The 44th Annual West Indian American Day Carnival roars into Crown Heights today for five days of steel bands, spicy food and elaborate costumes, Nicole Lyn Pesce reports in the New York Daily News.
The festivities are a hybrid of the French Mardi Gras tradition of cutting loose before Lent with the slave culture of the colonized Caribbean islands, creating a boisterous bacchanal where teams of masqueraders form costumed bands that flaunt their creativity – and curves.
“It’s all over-the-top: feathered headdresses and beaded undergarments for the women. We have fire-spirit costumes for the men, and the kids take their themes from a day at the zoo, so we have butterflies, spiders and peacocks,” says Hayden John, 30, a leader of the Phoenix International Mas Band, who crafts the costumes for his 120-member band by hand on St. Johns Place.
First-place costumes can score airline tickets and other lavish prizes, so competition is fierce.
Musicians from Brooklyn to Boston also will compete in a battle of the steel bands on Saturday, and Guyanese, Jamaican, Trinidadian and other Caribbean kitchens vie for visitors’ taste buds.
Even locals get in on the act.
“Last year, I bought 200 quart containers, stocked up on fresh lemons and sugar, and I and made some money selling lemonade,” says Michelle Gelker, 22. “It was a blast.”
The parade is just the beginning. Prepare to spend the long Labor Day weekend in Crown Heights.
THE OFFICIAL WELCOME TO NEW YORK EVENT: Meet and greet renowned international West Indian artists tonight at this carnival kickoff, where a roster of deejays and rhythm sections welcomes visitors from across the globe to Crown Heights this weekend. Headliners Road March King, The Soca Monarch King and Groovy Monarch Kings come together on stage with acts including DJ Spice and Dr. Jay from Toronto, the Trinibago Massive Rhythm Section, Mad Man Middy and more.
7 p.m.-1 a.m.; $25.
STAY IN SCHOOL CONCERT: The kids kick up their heels before heading back to class next week with this family-friendly jam featuring hip-hop music and steel-pan bands, plus a fashion show, spoken-word slam, karate demonstrations and more.
10 a.m.-2 p.m.; free.
BRASSFEST: This ultimate dance party jumps and jives all night with Machel Montano HD, Lady Saw and Patrice Roberts leading an all-star lineup of calypso, soca and hip-hop artists. A quick run-through of dance moves: “Jump up” is a jumping motion of dancing to soca and calypso, and “wining” is when you rotate or gyrate your waist to the rhythm. Now you’re set to break down with the Kutters Rhythm Section, MC Wassy & Giselle D’Wassi One.
8 p.m.-3 a.m.; $45.
JUNIOR CARNIVAL: The PG-version of Monday’s bacchanal dances along St. Johns Place from Kingston to Franklin Aves. before turning south to President St. and parading west to the Brooklyn Museum grounds. The mini-masqueraders – many dressed as pint-size animals with headdresses and wings as elaborate as the adults’ costumes – is the perfect preview for Monday’s main event with music, games and West Indian eats.
9 a.m.-3 p.m.; $2 to participate.
STEEL BAND PANORAMA COMPETITION: Don’t miss the annual battle of the steel-pan bands, where Brooklyn acts like Sesame Flyers, Metro Steel and D’Radoes vie against Long Island favorite Adlib Steel Orchestra and visiting Boston Metro. The Bench Warmers Riddim Section and scratchers DJ One Plus, MC Godfrey and Jack & Jemma Jordan keep revelers gyrating between bands.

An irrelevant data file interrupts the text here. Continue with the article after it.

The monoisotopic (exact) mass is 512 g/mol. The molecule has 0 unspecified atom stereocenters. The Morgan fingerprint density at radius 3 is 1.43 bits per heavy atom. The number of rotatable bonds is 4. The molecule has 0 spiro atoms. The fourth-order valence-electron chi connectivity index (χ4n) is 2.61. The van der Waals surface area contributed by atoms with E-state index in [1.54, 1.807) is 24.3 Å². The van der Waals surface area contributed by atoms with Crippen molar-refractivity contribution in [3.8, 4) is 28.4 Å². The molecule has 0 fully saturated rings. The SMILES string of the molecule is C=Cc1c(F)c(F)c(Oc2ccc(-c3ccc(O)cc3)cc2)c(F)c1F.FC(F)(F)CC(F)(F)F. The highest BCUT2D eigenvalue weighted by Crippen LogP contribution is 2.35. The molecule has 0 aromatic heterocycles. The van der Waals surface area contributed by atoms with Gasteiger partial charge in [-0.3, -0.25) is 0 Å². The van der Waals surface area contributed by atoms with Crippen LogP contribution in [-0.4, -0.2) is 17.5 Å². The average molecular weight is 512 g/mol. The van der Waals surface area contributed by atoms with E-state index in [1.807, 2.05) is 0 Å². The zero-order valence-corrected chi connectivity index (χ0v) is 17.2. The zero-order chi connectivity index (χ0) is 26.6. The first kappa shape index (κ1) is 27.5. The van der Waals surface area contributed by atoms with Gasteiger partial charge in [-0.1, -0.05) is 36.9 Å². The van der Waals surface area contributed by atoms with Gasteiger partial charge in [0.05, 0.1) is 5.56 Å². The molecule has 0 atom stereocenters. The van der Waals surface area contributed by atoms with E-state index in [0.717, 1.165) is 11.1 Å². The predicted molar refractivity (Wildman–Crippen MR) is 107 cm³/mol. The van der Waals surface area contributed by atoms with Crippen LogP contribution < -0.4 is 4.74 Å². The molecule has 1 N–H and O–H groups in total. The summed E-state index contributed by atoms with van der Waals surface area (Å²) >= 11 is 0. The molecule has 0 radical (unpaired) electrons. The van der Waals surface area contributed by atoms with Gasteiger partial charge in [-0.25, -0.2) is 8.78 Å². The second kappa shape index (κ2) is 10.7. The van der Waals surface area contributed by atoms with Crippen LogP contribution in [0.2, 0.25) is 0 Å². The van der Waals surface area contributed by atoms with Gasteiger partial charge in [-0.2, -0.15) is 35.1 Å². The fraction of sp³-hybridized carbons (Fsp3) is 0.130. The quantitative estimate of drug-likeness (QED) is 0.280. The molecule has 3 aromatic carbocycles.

8 p.m.-3 a.m.; $40.
CARIBBEAN GOSPEL FEST 2011: Tap into the spiritual side of this weekend’s revelry with this annual singing competition. This year’s gospel artists include Bridget Blucher, Samuel Clarke and Hilton Samuel, among others; donations are being collected for charities fighting to eradicate violence against children, such as the James E. Davis Foundation and the Leiby Kletzky Memorial Fund.
2-5 p.m.; $20.
DIMANCHE GRAS: The eight candidates for king and queen compete onstage in their band costumes (some 30 feet tall) on the eve of the parade. Another eight singers compete for the Calyspo Monarch title. The night also features stilt walkers, rhythm masters and musical guests Young Princess Devyn, Sparrow and David Rudder.
7 p.m.-1 a.m.; $35.
J’OUVERT: The French word for “daybreak” describes Carnival Day’s subdued predawn festival. The less elaborate costumes are inexpensive and often mock political issues, celebrities and current events. Only steel drums are played, although revelers are encouraged to accompany the rhythm section with whistles. The procession begins at Grand Army Plaza and travels through Flatbush to Empire Blvd., ending on Nostrand Ave. and Linden Blvd. Colored powder, paint and dye are thrown, so dress in clothes that can get messy.
2 a.m.; free.
WEST INDIAN AMERICAN DAY CARNIVAL PARADE: The 44th annual parade draws more than 3 million people along Eastern Parkway from Schenectady to Flatbush Aves. with dozens of elaborate costume bands and floats surrounded by hundreds of masqueraders, moko jumbies (stilt dancers) and more. The route is lined with stands selling jerk chicken, curried goat, oxtail, rice and peas and coconut bread. NOTE: Absolutely no alcoholic beverages are to be sold or carried on the parade route, and all spectators must stay behind the police barricades; only paid masqueraders are allowed to march.
11 a.m.-6 p.m.; free.
YOU SHOULD KNOW:
All parties (except for the parade) take place at the Brooklyn Museum (200 Eastern Parkway at Washington Ave., accessible by the 2/3/4 train at Eastern Parkway). Call (718) 467-1797 or visit wiadca.com for tickets and more information.
There’s no parking in the general area on Labor Day, but the 2, 3, 4 and 5 lines runs along the parade route at Utica, Kingston, Nostrand and Franklin Ave. stops.